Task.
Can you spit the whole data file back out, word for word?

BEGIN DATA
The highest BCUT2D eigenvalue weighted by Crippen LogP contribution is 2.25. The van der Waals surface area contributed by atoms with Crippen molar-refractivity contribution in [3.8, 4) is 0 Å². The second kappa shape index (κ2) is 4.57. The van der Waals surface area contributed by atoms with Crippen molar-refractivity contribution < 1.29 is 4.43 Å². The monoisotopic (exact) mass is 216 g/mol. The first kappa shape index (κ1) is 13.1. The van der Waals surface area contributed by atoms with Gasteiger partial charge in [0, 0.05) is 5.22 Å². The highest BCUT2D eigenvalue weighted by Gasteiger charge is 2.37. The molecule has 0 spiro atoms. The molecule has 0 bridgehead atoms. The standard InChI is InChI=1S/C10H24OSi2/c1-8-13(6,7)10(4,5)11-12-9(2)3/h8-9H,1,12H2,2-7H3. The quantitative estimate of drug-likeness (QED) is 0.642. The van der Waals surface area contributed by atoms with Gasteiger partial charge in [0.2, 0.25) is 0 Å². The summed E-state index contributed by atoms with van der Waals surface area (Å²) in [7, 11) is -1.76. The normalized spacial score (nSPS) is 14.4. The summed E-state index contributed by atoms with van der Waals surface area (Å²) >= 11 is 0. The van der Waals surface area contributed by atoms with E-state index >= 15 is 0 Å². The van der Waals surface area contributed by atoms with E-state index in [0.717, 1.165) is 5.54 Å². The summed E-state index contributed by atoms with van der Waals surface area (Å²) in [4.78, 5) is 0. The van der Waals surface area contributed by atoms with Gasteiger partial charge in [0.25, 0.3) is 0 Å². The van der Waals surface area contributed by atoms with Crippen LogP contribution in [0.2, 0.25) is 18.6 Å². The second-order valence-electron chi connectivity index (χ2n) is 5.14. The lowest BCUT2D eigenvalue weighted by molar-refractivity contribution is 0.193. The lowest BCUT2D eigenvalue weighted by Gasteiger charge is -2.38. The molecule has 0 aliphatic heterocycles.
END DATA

The highest BCUT2D eigenvalue weighted by Crippen LogP contribution is 2.25. The van der Waals surface area contributed by atoms with Crippen molar-refractivity contribution in [3.8, 4) is 0 Å². The second kappa shape index (κ2) is 4.57. The van der Waals surface area contributed by atoms with Crippen molar-refractivity contribution < 1.29 is 4.43 Å². The monoisotopic (exact) mass is 216 g/mol. The first kappa shape index (κ1) is 13.1. The van der Waals surface area contributed by atoms with Gasteiger partial charge in [0, 0.05) is 5.22 Å². The highest BCUT2D eigenvalue weighted by Gasteiger charge is 2.37. The molecule has 0 spiro atoms. The molecule has 0 bridgehead atoms. The standard InChI is InChI=1S/C10H24OSi2/c1-8-13(6,7)10(4,5)11-12-9(2)3/h8-9H,1,12H2,2-7H3. The quantitative estimate of drug-likeness (QED) is 0.642. The van der Waals surface area contributed by atoms with Gasteiger partial charge in [0.2, 0.25) is 0 Å². The summed E-state index contributed by atoms with van der Waals surface area (Å²) in [7, 11) is -1.76. The normalized spacial score (nSPS) is 14.4. The summed E-state index contributed by atoms with van der Waals surface area (Å²) >= 11 is 0. The van der Waals surface area contributed by atoms with E-state index >= 15 is 0 Å². The van der Waals surface area contributed by atoms with E-state index in [0.717, 1.165) is 5.54 Å². The summed E-state index contributed by atoms with van der Waals surface area (Å²) in [4.78, 5) is 0. The van der Waals surface area contributed by atoms with Gasteiger partial charge in [0.25, 0.3) is 0 Å². The van der Waals surface area contributed by atoms with Crippen LogP contribution in [0.2, 0.25) is 18.6 Å². The second-order valence-electron chi connectivity index (χ2n) is 5.14. The lowest BCUT2D eigenvalue weighted by molar-refractivity contribution is 0.193. The lowest BCUT2D eigenvalue weighted by Gasteiger charge is -2.38. The molecule has 0 aliphatic heterocycles.